Yes, I know I’m still supposed to be on my Christmas/New Year break, but I really did have to interrupt it today to bring you my review of the new book by Christine Campbell, Rose and Laurie, published on 26th December. It’s now available for kindle via Amazon (and as part of the Kindle Unlimited programme): it’s also available in paperback, and you can buy that here.
You might just remember my review – this time last year – of Christine’s book, Gold Plated. It was one of those lovely chance discoveries – a mention on the Books for Older Readers website and Facebook page, a little push in my direction by Wendy Janes (thank you Wendy!), and an author who writes the kind of books that I really want to read.
In full disclosure, I first read this book quite a long time before its release – Christine asked me to take a look at some of the scenes set in a nursing home, just to see if they rang true. No real input was required, I thought they were excellent – and although the original plan was to read only those scenes, I got so caught up in the wonderful story that I read it from cover to cover, and enjoyed every moment. As publication date drew nearer, I had the opportunity (and privilege) to read a more polished draft – and loved it all over again. And so will everyone who reads it…
Set partly in London, partly in Edinburgh and mostly on the Scottish island of Arran, Rose and Laurie is about loyalty and love, sadness and betrayal, as well as forgiveness and new starts.
With mysteries to be solved, relationships to forge and romances rekindled, it’s a character driven story that goes on a journey with twists and turns on the way.
Rose, an outgoing, feisty woman, enjoys a challenge. She lives in London, with her husband, has a fulfilling job and a daughter at university. Her life is all mapped out – until she’s blown off course by events outwith her control.
Laurie lives a quiet life with her mother on the Scottish Island of Arran. Unmarried and childless, she struggles with disruption and uncertainty. When her mother’s dementia necessitates moving her into a nursing home, Laurie sees only loneliness ahead – until she uncovers something that explains her past and will change her future.
When their separate journeys bring them together, Rose and Laurie find they have more in common than they could ever have guessed.
I thought this story was just wonderful – it’s immensely emotionally engaging, with repeated twists and turns that keep you turning the pages, and characters who really come to life on the page. The two women at the heart of the book are superbly drawn. The book starts with the disintegration of Rose’s marriage – told in the present tense, which increases the impact of her husband’s betrayal. But she’s a woman with real internal strength, and we watch her put her life back together, recovering her confidence as she takes refuge with her father in Edinburgh – until the story takes an unexpected turn, and her foundations again become rather less firm.
The other main character is Laurie. The author has a way of getting right inside her characters – their thoughts, their fears and joys, their internal debates – and the handling of the relationship with her mother Mary, the unavoidable decision to move her into care, the way she feels about both her mother’s deterioration, and her emotional response to the situation are absolutely authentic and very moving. She captures quite perfectly the overwhelming sadness and guilt, balanced by the knowledge that the decision is the only one possible – there was so much there that I recognised and totally identified with. The portrayal of Mary is spot-on too – the “locked in” unresponsiveness balanced with those precious moments of recognition and lucidity, even the slight obsession with the weather.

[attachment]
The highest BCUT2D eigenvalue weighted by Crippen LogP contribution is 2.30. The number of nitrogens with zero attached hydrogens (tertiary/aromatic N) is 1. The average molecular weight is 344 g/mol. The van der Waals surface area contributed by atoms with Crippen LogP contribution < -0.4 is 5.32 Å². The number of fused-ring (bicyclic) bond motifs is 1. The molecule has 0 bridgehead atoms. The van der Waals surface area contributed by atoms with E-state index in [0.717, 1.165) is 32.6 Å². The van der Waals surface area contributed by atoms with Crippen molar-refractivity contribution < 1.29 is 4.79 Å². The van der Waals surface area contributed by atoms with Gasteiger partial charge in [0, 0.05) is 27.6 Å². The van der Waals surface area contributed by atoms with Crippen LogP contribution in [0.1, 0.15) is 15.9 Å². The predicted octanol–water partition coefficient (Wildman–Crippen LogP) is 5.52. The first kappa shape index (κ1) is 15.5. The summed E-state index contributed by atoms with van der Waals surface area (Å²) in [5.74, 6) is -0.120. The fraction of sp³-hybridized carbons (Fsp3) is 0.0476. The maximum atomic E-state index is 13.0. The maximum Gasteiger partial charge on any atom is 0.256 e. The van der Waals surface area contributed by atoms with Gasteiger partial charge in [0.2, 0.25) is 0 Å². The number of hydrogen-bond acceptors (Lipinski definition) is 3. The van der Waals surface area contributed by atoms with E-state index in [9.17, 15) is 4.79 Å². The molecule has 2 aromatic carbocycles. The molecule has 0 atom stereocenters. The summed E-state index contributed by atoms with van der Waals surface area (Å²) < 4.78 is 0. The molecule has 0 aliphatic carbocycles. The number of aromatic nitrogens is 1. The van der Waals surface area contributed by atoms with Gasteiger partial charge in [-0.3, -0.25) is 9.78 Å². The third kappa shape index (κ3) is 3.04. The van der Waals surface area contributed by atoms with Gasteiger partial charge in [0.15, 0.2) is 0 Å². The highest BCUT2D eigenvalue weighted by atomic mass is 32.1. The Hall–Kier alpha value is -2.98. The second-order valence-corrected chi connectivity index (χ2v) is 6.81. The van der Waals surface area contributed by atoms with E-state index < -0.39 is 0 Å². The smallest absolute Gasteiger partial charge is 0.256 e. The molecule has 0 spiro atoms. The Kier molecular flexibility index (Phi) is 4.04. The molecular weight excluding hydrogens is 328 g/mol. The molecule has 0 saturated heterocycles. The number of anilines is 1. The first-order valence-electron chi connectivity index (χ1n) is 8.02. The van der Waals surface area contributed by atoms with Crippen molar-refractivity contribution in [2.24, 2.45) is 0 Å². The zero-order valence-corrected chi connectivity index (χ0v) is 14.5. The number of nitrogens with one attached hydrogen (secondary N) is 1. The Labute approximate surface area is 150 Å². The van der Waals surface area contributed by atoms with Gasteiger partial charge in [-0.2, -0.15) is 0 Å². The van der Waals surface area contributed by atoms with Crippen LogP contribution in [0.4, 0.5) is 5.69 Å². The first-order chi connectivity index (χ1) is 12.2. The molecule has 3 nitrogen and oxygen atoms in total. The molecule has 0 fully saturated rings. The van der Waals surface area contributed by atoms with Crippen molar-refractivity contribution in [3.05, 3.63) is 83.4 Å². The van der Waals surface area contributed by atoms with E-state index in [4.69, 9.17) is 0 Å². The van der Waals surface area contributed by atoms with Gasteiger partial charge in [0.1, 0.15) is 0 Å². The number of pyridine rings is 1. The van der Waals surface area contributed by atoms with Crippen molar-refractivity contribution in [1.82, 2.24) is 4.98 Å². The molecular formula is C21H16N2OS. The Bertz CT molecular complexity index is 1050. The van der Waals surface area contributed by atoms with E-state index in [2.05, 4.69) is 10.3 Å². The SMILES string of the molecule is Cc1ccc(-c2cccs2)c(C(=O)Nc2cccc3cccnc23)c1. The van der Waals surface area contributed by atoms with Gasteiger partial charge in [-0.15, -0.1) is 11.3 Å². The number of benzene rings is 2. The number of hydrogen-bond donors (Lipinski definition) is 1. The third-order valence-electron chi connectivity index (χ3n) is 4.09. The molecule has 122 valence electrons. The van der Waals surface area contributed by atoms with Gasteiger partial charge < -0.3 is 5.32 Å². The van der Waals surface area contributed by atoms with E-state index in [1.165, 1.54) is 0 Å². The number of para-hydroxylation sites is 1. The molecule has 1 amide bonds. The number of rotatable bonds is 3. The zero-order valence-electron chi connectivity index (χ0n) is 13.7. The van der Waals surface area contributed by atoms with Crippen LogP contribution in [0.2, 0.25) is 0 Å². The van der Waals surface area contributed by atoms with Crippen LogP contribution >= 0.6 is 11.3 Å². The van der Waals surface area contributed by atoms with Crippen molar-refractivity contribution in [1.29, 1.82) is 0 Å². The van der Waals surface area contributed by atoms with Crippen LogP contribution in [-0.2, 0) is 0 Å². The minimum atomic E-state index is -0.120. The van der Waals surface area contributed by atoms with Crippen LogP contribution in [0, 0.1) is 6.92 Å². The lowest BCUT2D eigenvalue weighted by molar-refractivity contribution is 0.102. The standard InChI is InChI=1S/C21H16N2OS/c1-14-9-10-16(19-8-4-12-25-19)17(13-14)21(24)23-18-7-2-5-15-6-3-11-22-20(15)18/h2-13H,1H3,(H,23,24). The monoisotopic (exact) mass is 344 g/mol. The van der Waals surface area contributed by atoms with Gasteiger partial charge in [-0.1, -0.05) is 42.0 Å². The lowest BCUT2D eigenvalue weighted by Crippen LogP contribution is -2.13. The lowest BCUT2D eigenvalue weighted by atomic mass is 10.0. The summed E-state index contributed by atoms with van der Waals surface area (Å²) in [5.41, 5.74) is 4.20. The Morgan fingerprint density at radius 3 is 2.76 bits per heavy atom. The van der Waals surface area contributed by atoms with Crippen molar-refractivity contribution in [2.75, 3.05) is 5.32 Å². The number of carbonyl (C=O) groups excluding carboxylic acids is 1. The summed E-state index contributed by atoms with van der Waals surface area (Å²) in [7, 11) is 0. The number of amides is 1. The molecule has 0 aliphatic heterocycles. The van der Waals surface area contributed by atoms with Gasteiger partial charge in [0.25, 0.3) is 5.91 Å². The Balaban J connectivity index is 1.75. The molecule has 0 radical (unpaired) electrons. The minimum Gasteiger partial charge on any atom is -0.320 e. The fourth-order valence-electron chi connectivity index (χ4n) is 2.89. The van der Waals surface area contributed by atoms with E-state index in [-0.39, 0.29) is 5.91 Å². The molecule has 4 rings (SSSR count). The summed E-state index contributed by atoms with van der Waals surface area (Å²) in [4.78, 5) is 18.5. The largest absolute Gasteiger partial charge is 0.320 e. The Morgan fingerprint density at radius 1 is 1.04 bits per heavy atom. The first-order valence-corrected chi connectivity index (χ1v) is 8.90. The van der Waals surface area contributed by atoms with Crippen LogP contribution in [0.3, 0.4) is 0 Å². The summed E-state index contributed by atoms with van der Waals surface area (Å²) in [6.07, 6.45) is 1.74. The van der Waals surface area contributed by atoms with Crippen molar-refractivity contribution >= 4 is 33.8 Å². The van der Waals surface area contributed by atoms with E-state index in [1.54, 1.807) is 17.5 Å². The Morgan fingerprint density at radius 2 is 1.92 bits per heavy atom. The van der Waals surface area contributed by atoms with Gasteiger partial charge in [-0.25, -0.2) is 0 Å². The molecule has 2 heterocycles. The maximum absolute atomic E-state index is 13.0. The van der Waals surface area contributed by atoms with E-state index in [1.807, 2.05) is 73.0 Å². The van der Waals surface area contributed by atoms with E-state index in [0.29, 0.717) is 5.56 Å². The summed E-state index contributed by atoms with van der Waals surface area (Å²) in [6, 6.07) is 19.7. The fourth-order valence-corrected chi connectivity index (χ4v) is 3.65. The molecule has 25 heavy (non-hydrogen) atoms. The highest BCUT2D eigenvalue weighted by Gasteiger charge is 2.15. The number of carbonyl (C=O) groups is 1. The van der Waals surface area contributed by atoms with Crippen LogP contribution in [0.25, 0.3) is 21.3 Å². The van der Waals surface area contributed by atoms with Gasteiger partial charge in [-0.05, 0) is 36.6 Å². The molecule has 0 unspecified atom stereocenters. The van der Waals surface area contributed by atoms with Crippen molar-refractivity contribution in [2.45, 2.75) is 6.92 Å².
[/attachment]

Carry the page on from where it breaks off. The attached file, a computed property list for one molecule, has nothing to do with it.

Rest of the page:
The two stories converge in a wholly unexpected way, the background story – and what a story – bringing that about perfectly integrated, the transitions never anything other than smooth and easy. It’s a tremendously compelling story, a page-turner with real emotional content – an exploration of motherhood and family in a number of different contexts, both complicated and enriched by the secrets of the past.
There’s a well-handled blossoming romance too – a rather lovely one. The author really does have a very special touch with characterisation and relationships – there are moments of real joy amid all the uncertainty as the whole story slowly unfolds, and elsewhere a poignancy that can’t help but touch your heart as it did mine. And I do really have to mention the book’s exceptionally strong sense of place – particularly the parts set on Arran, previously unfamiliar to me, but brought vividly to life.
The whole was a story I really loved – it might have particular appeal for older readers with such authenticity about the relationships and depth of feelings, but there’s so much here that any reader would enjoy. And the writing itself? It’s tremendously accomplished, and ticked every single box for me. Highly recommended – do add it to your reading list!
About the author
Christine Campbell lives in a small village outside of Edinburgh with her husband, whatever assortment of children and grandchildren happen to be visiting at the time – and perhaps her first great-granddaughter too. How exciting is that?
When she has a moment of peace, and is not distracted by the varied wildlife currently taking up residence in her garden and the field beyond, Christine writes novels or posts on her blog as well as producing occasional videos about her writing on her Facebook page. You can also find her on Twitter.
You can find all her novels, in paperback or ebook, via her Amazon author page.